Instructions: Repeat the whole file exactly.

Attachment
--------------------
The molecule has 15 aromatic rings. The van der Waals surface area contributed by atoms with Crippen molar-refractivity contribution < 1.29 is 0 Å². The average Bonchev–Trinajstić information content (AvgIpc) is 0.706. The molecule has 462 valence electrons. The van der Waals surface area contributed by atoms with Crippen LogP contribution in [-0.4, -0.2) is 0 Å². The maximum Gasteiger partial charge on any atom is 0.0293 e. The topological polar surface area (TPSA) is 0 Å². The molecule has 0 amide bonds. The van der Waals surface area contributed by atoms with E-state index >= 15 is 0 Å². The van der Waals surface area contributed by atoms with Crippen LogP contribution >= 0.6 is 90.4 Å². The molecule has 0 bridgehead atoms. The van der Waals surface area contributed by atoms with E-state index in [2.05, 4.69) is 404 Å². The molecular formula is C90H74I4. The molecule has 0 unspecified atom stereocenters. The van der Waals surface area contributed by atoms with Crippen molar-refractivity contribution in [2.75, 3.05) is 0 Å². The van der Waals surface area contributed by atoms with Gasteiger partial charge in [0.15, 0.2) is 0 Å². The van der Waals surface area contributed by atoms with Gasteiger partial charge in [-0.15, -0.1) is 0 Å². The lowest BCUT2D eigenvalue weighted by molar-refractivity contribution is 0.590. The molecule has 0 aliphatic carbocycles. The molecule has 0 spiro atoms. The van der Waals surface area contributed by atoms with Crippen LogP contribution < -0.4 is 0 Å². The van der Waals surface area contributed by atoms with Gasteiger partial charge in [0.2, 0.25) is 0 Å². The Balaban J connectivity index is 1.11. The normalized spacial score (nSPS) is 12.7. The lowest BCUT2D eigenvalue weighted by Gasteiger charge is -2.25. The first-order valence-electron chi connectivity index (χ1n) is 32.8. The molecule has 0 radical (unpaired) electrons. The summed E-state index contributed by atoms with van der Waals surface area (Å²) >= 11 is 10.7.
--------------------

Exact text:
The molecule has 15 aromatic rings. The van der Waals surface area contributed by atoms with Crippen molar-refractivity contribution < 1.29 is 0 Å². The average Bonchev–Trinajstić information content (AvgIpc) is 0.706. The molecule has 462 valence electrons. The van der Waals surface area contributed by atoms with Crippen LogP contribution in [-0.4, -0.2) is 0 Å². The maximum Gasteiger partial charge on any atom is 0.0293 e. The topological polar surface area (TPSA) is 0 Å². The molecule has 0 amide bonds. The van der Waals surface area contributed by atoms with E-state index >= 15 is 0 Å². The van der Waals surface area contributed by atoms with Crippen LogP contribution >= 0.6 is 90.4 Å². The molecule has 0 bridgehead atoms. The van der Waals surface area contributed by atoms with E-state index in [2.05, 4.69) is 404 Å². The molecular formula is C90H74I4. The molecule has 0 unspecified atom stereocenters. The van der Waals surface area contributed by atoms with Crippen molar-refractivity contribution in [2.75, 3.05) is 0 Å². The van der Waals surface area contributed by atoms with Gasteiger partial charge in [0.15, 0.2) is 0 Å². The van der Waals surface area contributed by atoms with Gasteiger partial charge in [-0.15, -0.1) is 0 Å². The lowest BCUT2D eigenvalue weighted by molar-refractivity contribution is 0.590. The molecule has 0 aliphatic carbocycles. The molecule has 0 spiro atoms. The van der Waals surface area contributed by atoms with Crippen LogP contribution < -0.4 is 0 Å². The van der Waals surface area contributed by atoms with Gasteiger partial charge in [0.2, 0.25) is 0 Å². The Balaban J connectivity index is 1.11. The normalized spacial score (nSPS) is 12.7. The lowest BCUT2D eigenvalue weighted by Gasteiger charge is -2.25. The first-order valence-electron chi connectivity index (χ1n) is 32.8. The molecule has 0 radical (unpaired) electrons. The summed E-state index contributed by atoms with van der Waals surface area (Å²) >= 11 is 10.7.